Ive build probably dozens of chimneys with 2 fireplace and never had a complaint. Ive built a few with 3 as well.

1 time I did have a funky interdraft with a furnace though.

There needs to be that 4" wall in between the flues now though(because the people who write the code dont know the difference between a flue and a flue chamber), so that will all but eliminate this issue.
 

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Around here, an oil furnace can share one with a wood stove or fireplace.

Running separate flues in one chimney for two different fireplaces is a really bad idea - worse than just running one flue with two wood stoves or fireplaces (also a bad idea). Chances are the smoke is going to be drawn down the cold flue into the house.
Wait...........What?!?!???:blink:
 

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Wait...........What?!?!???:blink:
If you have a fairly tight house, makeup air to replace the air going up the fireplace chimney has to come from somewhere. That makeup air may very well be drawn down the adjacent cold flue, dawning smoke into the house.

The historical way of dealing with multiple fireplaces / wood stoves on a single chimney is to just use the single chimney with no separate flue. I've seen 6 on one chimney. In normal operation, it works fine. In the event of a chimney fire, this can get pretty exciting.

Edit: Just to clarify, there are very large houses / mansions with multiple original flues in a single chimney, but that wasn't the common method for the average house.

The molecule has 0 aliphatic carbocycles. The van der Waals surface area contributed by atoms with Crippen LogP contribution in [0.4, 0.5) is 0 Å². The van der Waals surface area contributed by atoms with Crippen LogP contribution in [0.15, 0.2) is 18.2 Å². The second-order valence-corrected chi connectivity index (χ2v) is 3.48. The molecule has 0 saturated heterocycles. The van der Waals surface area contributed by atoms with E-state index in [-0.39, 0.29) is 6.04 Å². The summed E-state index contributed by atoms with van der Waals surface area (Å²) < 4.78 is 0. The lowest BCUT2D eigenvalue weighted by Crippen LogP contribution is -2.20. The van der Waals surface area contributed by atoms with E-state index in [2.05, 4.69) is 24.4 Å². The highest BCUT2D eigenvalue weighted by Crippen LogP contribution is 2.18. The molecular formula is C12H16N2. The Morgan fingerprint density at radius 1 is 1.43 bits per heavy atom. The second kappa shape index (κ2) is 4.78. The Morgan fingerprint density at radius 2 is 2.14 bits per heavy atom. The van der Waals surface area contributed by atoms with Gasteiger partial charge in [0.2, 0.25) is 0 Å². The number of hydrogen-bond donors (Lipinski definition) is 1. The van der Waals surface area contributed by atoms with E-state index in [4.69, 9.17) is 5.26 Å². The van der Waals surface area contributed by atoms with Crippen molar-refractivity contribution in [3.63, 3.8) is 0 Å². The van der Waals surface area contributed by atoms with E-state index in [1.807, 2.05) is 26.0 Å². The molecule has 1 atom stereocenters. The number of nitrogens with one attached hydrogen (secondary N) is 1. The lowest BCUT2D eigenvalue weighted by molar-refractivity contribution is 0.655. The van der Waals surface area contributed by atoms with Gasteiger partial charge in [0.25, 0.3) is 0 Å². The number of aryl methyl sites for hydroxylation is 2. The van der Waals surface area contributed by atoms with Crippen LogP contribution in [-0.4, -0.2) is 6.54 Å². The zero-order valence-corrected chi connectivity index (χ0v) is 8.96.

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The historical way of dealing with multiple fireplaces / wood stoves on a single chimney is to just use the single chimney with no separate flue. I've seen 6 on one chimney. In normal operation, it works fine. In the event of a chimney fire, this can get pretty exciting.
I've seen similar too, a huge central chase with several FP connected to it. I don't remember exactly, but most of them are 18th century.
 

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I've seen similar too, a huge central chase with several FP connected to it. I don't remember exactly, but most of them are 18th century.
That's the right time frame. I've seen a lot with 2 per floor, and then add in the kitchen and a summer kitchen, and you're up to 6. Victorian era I see mainly 2 per floor, possibly only 1.
 

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Weird I've never seen anything but individual flues for each FP, they often go into one chimney if they are close enough together but always separate flues. I've rebuild dozens anywhere from 1850-1920 and they are all the same. One large flue would have more of a tendency for downdraft and the smoke mingling in that one huge flue would be turbulent to say the least, not to mention lazy

Dampers solve the problem of smoke getting drawn back down the chimney. Also loosely built older buildings allow more than enough makeup air in old houses and fresh air intakes are "enough" for new buildings (don't get me started on fresh air intakes).

Take a look at your code book, i know that mine says that each solid fuel appliance requires it's own flue